She also began to engage in activism and education. In 1975, Nichols created Women in Motion, Inc. and won several government contracts to produce educational programs related to space and science. In 1977, she was appointed to the board of directors of the National Space Institute, a civilian space defense organization.
That year, she gave a speech at the institute’s annual meeting, “New Opportunities for the Humanization of Space or Space: What’s in it for Me?” In it, she criticized the lack of women and minorities in the astronaut corps, challenging NASA to “get off your ivory tower of intellectual pursuit, because the next Einstein might have a black face – and she is one. wife “.
Several of NASA’s top directors were in the audience. They invited her to lead an astronaut recruiting program for the new space shuttle program. Soon she packed her bags and began traveling the country, visiting high schools and colleges, speaking with professional organizations and lawmakers, and appearing on national television programs such as “Good Morning America. “.
“The aim was to find qualified people among women and minorities and then convince them that the opportunity was real and that it was also a duty, because it was historic,” Nichols told the Afro- American from Baltimore in 1979. “I really had that sense of purpose about it myself.
In his 1994 autobiography, “Beyond Uhura,” Nichols recalled that in the seven months prior to the start of the recruiting program, “NASA had received only 1,600 applications, of which less than 100 were women and 35 candidates from minorities “. But at the end of June 1977, “just four months after we took office, 8,400 applications were received, of which 1,649 were women (a 15-fold increase) and an incredible 1,000 were minorities. “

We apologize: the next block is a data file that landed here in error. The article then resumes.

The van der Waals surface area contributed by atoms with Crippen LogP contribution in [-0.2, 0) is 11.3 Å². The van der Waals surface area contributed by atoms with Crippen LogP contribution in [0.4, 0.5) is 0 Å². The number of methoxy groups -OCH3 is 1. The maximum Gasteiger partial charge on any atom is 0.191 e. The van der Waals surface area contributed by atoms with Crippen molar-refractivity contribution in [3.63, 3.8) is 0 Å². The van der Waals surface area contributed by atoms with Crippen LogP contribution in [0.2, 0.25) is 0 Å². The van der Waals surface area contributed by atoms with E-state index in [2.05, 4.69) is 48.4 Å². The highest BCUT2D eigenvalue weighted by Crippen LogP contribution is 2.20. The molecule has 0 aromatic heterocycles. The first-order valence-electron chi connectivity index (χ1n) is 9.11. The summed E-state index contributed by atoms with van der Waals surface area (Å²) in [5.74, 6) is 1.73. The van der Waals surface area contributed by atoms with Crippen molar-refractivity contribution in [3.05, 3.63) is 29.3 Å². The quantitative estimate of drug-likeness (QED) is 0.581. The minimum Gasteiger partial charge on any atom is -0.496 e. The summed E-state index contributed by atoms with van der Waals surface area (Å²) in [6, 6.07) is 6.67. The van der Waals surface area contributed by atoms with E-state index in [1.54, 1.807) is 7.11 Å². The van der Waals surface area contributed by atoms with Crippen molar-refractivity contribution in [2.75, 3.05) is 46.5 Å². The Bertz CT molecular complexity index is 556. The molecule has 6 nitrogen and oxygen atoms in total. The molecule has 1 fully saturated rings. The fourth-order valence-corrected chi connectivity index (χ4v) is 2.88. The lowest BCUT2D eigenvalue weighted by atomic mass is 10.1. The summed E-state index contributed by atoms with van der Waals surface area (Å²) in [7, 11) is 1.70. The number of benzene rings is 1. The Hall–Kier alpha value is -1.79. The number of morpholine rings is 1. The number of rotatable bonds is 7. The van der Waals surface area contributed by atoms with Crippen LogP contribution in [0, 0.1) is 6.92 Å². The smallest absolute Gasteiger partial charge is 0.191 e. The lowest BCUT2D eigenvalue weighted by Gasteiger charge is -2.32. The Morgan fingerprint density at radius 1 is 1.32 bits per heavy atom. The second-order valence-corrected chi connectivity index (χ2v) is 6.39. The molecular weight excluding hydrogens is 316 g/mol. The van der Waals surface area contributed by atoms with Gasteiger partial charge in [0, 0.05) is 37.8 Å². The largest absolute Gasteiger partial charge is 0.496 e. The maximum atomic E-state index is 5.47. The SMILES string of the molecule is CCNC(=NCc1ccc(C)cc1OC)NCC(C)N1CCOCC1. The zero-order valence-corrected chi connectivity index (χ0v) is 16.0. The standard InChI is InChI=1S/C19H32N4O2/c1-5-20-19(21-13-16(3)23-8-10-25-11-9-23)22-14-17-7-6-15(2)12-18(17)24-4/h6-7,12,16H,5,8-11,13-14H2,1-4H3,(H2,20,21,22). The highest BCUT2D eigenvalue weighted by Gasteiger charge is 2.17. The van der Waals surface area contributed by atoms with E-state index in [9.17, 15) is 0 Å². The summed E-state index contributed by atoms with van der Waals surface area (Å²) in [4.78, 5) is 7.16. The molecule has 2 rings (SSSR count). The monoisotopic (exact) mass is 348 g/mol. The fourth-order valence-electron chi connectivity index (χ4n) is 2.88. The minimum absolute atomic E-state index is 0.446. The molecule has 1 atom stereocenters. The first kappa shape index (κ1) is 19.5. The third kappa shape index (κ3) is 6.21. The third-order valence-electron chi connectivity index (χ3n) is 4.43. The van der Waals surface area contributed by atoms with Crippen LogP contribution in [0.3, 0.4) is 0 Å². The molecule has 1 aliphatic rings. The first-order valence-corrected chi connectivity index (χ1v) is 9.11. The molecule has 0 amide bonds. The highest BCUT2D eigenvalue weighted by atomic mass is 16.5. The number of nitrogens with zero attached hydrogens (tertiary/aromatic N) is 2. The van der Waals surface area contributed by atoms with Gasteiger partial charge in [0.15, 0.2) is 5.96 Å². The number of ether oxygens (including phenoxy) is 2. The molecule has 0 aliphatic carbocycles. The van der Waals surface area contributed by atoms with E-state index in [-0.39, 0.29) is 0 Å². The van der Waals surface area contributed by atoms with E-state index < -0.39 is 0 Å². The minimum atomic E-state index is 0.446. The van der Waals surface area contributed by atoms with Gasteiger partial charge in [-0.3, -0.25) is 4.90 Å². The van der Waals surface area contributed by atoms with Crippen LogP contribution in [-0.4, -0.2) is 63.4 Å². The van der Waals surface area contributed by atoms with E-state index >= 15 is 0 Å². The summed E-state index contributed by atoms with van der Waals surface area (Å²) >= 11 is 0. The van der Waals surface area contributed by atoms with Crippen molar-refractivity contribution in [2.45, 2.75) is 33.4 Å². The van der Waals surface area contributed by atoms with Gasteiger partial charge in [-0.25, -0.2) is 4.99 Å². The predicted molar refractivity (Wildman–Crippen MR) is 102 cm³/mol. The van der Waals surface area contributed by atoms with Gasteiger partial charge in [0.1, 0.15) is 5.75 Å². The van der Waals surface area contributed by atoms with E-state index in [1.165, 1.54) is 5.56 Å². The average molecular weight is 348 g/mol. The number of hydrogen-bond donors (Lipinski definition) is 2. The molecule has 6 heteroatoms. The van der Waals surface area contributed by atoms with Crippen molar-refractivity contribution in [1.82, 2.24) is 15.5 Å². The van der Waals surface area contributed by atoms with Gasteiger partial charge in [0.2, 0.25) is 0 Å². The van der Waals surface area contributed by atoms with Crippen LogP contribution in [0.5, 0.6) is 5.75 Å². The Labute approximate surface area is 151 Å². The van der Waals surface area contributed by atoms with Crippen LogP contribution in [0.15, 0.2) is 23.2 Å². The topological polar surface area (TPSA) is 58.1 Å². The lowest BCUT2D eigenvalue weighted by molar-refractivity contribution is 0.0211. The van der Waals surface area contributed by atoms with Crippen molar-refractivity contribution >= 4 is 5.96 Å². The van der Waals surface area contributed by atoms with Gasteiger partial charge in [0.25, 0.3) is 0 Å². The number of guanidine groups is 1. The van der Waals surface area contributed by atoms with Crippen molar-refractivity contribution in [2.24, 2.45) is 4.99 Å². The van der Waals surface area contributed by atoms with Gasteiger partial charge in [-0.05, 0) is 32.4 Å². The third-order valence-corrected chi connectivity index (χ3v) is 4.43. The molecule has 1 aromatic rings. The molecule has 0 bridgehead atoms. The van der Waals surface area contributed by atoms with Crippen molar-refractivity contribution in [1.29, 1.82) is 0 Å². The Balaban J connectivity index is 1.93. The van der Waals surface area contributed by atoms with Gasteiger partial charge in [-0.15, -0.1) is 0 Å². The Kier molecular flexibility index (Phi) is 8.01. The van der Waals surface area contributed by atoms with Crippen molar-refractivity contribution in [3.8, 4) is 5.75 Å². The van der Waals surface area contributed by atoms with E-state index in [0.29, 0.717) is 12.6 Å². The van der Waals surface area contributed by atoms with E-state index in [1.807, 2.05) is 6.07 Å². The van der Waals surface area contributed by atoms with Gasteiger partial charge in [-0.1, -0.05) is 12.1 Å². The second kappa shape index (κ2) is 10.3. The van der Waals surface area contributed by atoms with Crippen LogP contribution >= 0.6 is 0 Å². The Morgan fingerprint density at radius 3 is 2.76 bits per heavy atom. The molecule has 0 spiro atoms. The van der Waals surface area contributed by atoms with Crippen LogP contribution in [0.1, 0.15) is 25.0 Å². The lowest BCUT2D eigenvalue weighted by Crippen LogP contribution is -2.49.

Nichols’ campaign recruited several pioneer astronauts, including Sally Ride, the first American woman in space, Guion Bluford, the first African-American in space, and Mae Jemison, the first African-American woman in space.
Continuous advocacy for inclusion
His advocacy for inclusion and diversity was not limited to the space program.
As one of the first black women to take a major role in television, Nichols understood the importance of opening doors for minorities and women in entertainment.
Nichols continued to push for African Americans to have more power in film and television.
“Until we blacks and minorities become not only producers and writers and directors, but buyers and distributors, we are not going to change anything,” she told Ebony in 1985. “Until we become an industry, until we control the media or at least have enough to say, we will still be the drivers and the tap dancers.
This is a question which, unfortunately, remains relevant today. In February of this year, UCLA’s annual Hollywood Diversity Report found that women and people of color continue to be under-represented as directors and in studio boardrooms. He concluded that “Hollywood studios are leaving money on the table by not developing films and television shows with more diverse cast”.
Fifty years ago, Nichols’ kiss may have broken an important cultural barrier. But as Nichols well knows, the search for opportunities for women and minorities persists to this day – an effort that requires relentless pressure.
This article is republished from The Conversation under a Creative Commons license. Read the original article.
Editor’s Note: Although Lt. Uhura and Captain Kirk are often credited with the first interracial kiss on television in 1968, others preceded it, including the 1950s series “I Love Lucy,” “Sea Hunt “from CBS in 1959 and” I Spy “from NBC” in 1956.
In each of these, however, a white person and a Hispanic or Asian person hug each other. Uhura and Kirk’s kiss is the first interracial kiss between a black person and a white person on American television. A 1962 British television show of “You in Your Corner” in which a black man and a white woman kiss precedes her. The historic impact of the “Star Trek” kiss on American culture is in no way diminished by these facts.